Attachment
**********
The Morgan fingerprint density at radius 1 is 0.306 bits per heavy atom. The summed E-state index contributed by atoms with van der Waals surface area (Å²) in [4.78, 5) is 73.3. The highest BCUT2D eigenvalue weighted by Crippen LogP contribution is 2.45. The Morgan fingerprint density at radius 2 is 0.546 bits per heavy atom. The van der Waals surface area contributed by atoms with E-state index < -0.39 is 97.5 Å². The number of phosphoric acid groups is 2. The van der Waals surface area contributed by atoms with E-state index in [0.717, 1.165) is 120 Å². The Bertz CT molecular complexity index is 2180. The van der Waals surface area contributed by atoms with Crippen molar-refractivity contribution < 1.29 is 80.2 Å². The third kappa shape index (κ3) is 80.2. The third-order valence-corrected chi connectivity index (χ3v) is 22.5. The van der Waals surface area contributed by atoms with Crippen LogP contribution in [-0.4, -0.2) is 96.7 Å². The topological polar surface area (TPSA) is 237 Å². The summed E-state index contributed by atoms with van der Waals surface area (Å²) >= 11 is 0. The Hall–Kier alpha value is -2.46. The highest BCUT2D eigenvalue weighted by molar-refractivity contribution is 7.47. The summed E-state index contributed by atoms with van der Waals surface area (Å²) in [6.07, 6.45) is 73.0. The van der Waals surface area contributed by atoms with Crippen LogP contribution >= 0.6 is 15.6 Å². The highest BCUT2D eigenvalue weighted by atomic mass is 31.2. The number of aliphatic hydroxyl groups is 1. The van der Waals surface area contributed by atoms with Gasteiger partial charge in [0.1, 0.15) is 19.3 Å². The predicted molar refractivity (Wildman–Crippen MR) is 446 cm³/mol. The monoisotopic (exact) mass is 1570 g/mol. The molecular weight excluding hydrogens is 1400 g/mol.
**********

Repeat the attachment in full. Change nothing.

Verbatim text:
The Morgan fingerprint density at radius 1 is 0.306 bits per heavy atom. The summed E-state index contributed by atoms with van der Waals surface area (Å²) in [4.78, 5) is 73.3. The highest BCUT2D eigenvalue weighted by Crippen LogP contribution is 2.45. The Morgan fingerprint density at radius 2 is 0.546 bits per heavy atom. The van der Waals surface area contributed by atoms with E-state index < -0.39 is 97.5 Å². The number of phosphoric acid groups is 2. The van der Waals surface area contributed by atoms with E-state index in [0.717, 1.165) is 120 Å². The Bertz CT molecular complexity index is 2180. The van der Waals surface area contributed by atoms with Crippen molar-refractivity contribution < 1.29 is 80.2 Å². The third kappa shape index (κ3) is 80.2. The third-order valence-corrected chi connectivity index (χ3v) is 22.5. The van der Waals surface area contributed by atoms with Crippen LogP contribution in [-0.4, -0.2) is 96.7 Å². The topological polar surface area (TPSA) is 237 Å². The summed E-state index contributed by atoms with van der Waals surface area (Å²) >= 11 is 0. The Hall–Kier alpha value is -2.46. The highest BCUT2D eigenvalue weighted by molar-refractivity contribution is 7.47. The summed E-state index contributed by atoms with van der Waals surface area (Å²) in [6.07, 6.45) is 73.0. The van der Waals surface area contributed by atoms with Crippen LogP contribution >= 0.6 is 15.6 Å². The highest BCUT2D eigenvalue weighted by atomic mass is 31.2. The number of aliphatic hydroxyl groups is 1. The van der Waals surface area contributed by atoms with Gasteiger partial charge in [0.1, 0.15) is 19.3 Å². The predicted molar refractivity (Wildman–Crippen MR) is 446 cm³/mol. The monoisotopic (exact) mass is 1570 g/mol. The molecular weight excluding hydrogens is 1400 g/mol.